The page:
When veteran American Airlines pilot Bryce McCormick first examined McDonnell-Douglas’s new DC-10 airliner in March of 1972, he expressed immediate concern over its hydraulic-only flight controls. (Previous generations of commercial aircraft had always featured manual backup systems.) So confident were McDonnell-Douglas engineers in the redundancy of the DC-10’s three independent hydraulic systems that the plane’s emergency procedures manual did not even acknowledge the possibility of a complete failure. Yet McCormick envisioned scenarios that could impair all three hydraulic systems, making it difficult if not impossible to fly the airplane. He insisted upon (and got) extra time in American Airlines’ flight simulator where he practiced flying and landing the enormous aircraft using the engine throttles alone.
Much like airline pilots, emergency managers are conditioned to think in terms of redundant systems, contingency plans, and emergency procedures. Yet too often our thought process goes only as far as ensuring that we have backups for critical resources. For example, we know that our EOC should have two independent feeds from the public power grid. And we need a backup generator that is properly maintained and tested regularly under load. We may even do a periodic test of the automatic transfer switch, making sure our internal power distribution system changes over smoothly to generator power. But how often do we consider what we’ll do if that transfer switch fails at a critical time? What will we do if it happens during a major storm when we have no power from the public grid? Do we have a procedure for bypassing the malfunctioning switch and do we have technical staff on hand, qualified to do that work? Perhaps more importantly, have we thought through how to keep our EOC functioning at even a minimal level in the event of a total infrastructure failure?
In June of 1972, only three months after his time in the DC-10 flight simulator, Captain McCormick was at the controls of American Airlines Flight 96 when the aft cargo door blew out, decompressing the fuselage and collapsing a portion of the cabin floor. Because lines for all three hydraulic systems were routed through the framework of the cabin floor, McCormick immediately lost all control of the tail engine and flight control surfaces, nosing the airliner into what would quickly become a fatal dive. Drawing on his mental preparation and flight simulator practice, McCormick and his copilot rapidly worked out how to use the wing engines and flight surfaces to regain a margin of control, bringing the plane out of its dive and turning the damaged jet back towards Detroit’s Wayne County Airport. “In a feat of airliner piloting that has to date never been equaled, and on his first try at landing, McCormick kept the crippled DC-10 under control to the runway threshold,” wrote James R. Chiles of the incident in his book Inviting Disaster. “In every other instance in which airliners in flight faced the kind of mechanical crisis that Flight 96 did—pilots losing most of the flight controls—those airplanes all crashed, killing either everybody on board or most of them.”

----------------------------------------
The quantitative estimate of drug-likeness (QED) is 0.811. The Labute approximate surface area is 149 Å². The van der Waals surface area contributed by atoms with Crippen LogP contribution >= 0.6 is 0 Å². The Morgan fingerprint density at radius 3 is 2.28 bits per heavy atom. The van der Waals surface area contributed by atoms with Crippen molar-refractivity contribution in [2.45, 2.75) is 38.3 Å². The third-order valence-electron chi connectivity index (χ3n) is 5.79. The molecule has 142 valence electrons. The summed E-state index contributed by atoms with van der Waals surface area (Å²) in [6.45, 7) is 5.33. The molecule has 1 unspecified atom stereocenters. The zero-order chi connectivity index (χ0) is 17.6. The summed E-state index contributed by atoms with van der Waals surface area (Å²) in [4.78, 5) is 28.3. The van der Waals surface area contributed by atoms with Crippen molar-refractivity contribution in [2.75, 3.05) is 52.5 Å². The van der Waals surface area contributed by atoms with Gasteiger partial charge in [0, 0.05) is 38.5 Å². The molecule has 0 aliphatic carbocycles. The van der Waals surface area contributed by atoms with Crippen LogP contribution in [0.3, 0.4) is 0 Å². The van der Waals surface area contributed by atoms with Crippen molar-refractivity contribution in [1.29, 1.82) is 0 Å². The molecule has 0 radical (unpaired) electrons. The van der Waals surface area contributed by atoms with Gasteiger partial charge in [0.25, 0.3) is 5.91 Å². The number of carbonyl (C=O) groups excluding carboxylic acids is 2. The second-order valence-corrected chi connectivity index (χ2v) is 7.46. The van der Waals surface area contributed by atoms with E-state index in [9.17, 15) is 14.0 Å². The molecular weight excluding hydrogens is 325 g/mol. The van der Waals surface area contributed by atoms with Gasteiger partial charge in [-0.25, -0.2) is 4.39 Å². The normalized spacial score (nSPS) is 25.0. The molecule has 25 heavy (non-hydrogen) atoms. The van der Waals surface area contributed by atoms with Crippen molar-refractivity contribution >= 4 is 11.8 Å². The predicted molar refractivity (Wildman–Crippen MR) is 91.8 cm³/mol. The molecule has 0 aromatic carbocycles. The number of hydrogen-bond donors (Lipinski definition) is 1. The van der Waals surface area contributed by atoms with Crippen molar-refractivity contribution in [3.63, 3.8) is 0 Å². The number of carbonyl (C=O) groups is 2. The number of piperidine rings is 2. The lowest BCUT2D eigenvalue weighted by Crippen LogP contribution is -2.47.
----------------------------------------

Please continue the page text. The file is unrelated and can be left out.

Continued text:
As emergency managers, it behooves us to think more like Bryce McCormick, looking beyond our easy assumptions to ask what we’ll do when the worst case scenario hits. Most of us lack the resources to plan for and test every possible contingency. But what we can do is identify our mission critical systems and functions, consider what event sequences might take those systems out, and come up with very basic, straightforward plans for dealing with such complete system failures. In some cases, the solution will be an alternate process or system. And in other cases it will mean we can no longer function safely, at which point we have to hand off our emergency functions to other agencies and facilities. One way or another, the additional time we invest in figuring out worst-case-scenario strategies means that when the unthinkable happens, we will be better prepared to shift gears, regain control, and deal with the situation at hand.
Bryce McCormick’s ability to envision and plan for critical failure saved the lives of everyone on board American Airlines Flight 96 in 1972. Only two years later, passengers aboard a Turkish Airlines DC-10 were not so lucky when their aircraft experienced an identical in-flight structural failure. Without benefit of McCormick’s simulator experience, Turkish Airlines Flight 981’s pilots crashed their plane into a forest outside Paris, killing all 346 people aboard.
By thinking like airline pilots (what has to work in order to keep us in the air, and what will we do if it stops working) we will always be better prepared to carry out our public safety goals. We cannot take for granted that our backups will work, and we need to think not only in terms of operational continuity but also a graceful emergency landing when things go terribly wrong.